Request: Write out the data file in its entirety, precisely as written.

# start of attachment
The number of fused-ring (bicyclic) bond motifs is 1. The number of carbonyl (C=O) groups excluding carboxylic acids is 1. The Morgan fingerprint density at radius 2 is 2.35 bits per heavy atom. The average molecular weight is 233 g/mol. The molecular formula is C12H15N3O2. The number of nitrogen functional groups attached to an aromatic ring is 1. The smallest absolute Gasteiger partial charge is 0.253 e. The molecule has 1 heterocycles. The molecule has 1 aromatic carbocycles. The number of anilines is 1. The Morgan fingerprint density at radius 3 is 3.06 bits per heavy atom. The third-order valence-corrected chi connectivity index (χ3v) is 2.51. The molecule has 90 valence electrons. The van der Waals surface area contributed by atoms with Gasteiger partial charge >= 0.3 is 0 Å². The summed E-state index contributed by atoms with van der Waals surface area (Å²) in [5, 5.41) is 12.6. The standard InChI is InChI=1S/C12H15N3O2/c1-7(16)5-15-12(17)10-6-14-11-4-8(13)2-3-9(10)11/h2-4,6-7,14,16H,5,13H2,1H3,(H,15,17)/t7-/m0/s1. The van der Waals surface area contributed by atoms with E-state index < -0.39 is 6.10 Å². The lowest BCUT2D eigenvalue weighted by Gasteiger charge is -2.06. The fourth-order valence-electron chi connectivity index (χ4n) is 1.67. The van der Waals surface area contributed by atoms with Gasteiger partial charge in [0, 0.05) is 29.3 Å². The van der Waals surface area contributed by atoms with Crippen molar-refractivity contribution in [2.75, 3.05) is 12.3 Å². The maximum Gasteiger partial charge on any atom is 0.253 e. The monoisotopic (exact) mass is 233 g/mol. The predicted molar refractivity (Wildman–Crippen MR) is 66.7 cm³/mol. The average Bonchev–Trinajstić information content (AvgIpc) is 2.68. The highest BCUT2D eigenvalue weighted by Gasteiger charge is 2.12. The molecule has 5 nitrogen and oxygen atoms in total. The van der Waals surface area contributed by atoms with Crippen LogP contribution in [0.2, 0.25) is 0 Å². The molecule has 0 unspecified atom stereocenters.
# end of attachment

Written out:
The number of fused-ring (bicyclic) bond motifs is 1. The number of carbonyl (C=O) groups excluding carboxylic acids is 1. The Morgan fingerprint density at radius 2 is 2.35 bits per heavy atom. The average molecular weight is 233 g/mol. The molecular formula is C12H15N3O2. The number of nitrogen functional groups attached to an aromatic ring is 1. The smallest absolute Gasteiger partial charge is 0.253 e. The molecule has 1 heterocycles. The molecule has 1 aromatic carbocycles. The number of anilines is 1. The Morgan fingerprint density at radius 3 is 3.06 bits per heavy atom. The third-order valence-corrected chi connectivity index (χ3v) is 2.51. The molecule has 90 valence electrons. The van der Waals surface area contributed by atoms with Gasteiger partial charge >= 0.3 is 0 Å². The summed E-state index contributed by atoms with van der Waals surface area (Å²) in [5, 5.41) is 12.6. The standard InChI is InChI=1S/C12H15N3O2/c1-7(16)5-15-12(17)10-6-14-11-4-8(13)2-3-9(10)11/h2-4,6-7,14,16H,5,13H2,1H3,(H,15,17)/t7-/m0/s1. The van der Waals surface area contributed by atoms with E-state index < -0.39 is 6.10 Å². The lowest BCUT2D eigenvalue weighted by Gasteiger charge is -2.06. The fourth-order valence-electron chi connectivity index (χ4n) is 1.67. The van der Waals surface area contributed by atoms with Gasteiger partial charge in [0, 0.05) is 29.3 Å². The van der Waals surface area contributed by atoms with Crippen molar-refractivity contribution in [2.75, 3.05) is 12.3 Å². The maximum Gasteiger partial charge on any atom is 0.253 e. The monoisotopic (exact) mass is 233 g/mol. The predicted molar refractivity (Wildman–Crippen MR) is 66.7 cm³/mol. The average Bonchev–Trinajstić information content (AvgIpc) is 2.68. The highest BCUT2D eigenvalue weighted by Gasteiger charge is 2.12. The molecule has 5 nitrogen and oxygen atoms in total. The van der Waals surface area contributed by atoms with Crippen LogP contribution in [0.2, 0.25) is 0 Å². The molecule has 0 unspecified atom stereocenters.